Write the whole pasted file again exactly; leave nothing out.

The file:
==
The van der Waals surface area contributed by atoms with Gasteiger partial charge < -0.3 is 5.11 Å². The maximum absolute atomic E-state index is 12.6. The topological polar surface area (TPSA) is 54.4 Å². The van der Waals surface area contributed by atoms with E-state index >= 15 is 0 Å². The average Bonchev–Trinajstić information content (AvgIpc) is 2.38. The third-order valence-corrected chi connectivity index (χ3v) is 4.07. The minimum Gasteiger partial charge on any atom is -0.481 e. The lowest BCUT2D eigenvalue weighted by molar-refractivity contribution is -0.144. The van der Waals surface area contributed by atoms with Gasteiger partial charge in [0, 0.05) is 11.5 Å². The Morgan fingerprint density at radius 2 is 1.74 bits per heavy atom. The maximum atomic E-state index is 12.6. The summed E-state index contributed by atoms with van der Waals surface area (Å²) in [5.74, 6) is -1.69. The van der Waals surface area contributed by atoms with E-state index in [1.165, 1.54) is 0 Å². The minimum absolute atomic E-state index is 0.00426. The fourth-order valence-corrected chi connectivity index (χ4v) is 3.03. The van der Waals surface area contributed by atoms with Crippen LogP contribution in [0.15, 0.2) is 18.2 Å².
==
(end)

The van der Waals surface area contributed by atoms with Gasteiger partial charge < -0.3 is 5.11 Å². The maximum absolute atomic E-state index is 12.6. The topological polar surface area (TPSA) is 54.4 Å². The van der Waals surface area contributed by atoms with E-state index >= 15 is 0 Å². The average Bonchev–Trinajstić information content (AvgIpc) is 2.38. The third-order valence-corrected chi connectivity index (χ3v) is 4.07. The minimum Gasteiger partial charge on any atom is -0.481 e. The lowest BCUT2D eigenvalue weighted by molar-refractivity contribution is -0.144. The van der Waals surface area contributed by atoms with Gasteiger partial charge in [0, 0.05) is 11.5 Å². The Morgan fingerprint density at radius 2 is 1.74 bits per heavy atom. The maximum atomic E-state index is 12.6. The summed E-state index contributed by atoms with van der Waals surface area (Å²) in [5.74, 6) is -1.69. The van der Waals surface area contributed by atoms with E-state index in [1.165, 1.54) is 0 Å². The minimum absolute atomic E-state index is 0.00426. The fourth-order valence-corrected chi connectivity index (χ4v) is 3.03. The van der Waals surface area contributed by atoms with Crippen LogP contribution in [0.15, 0.2) is 18.2 Å².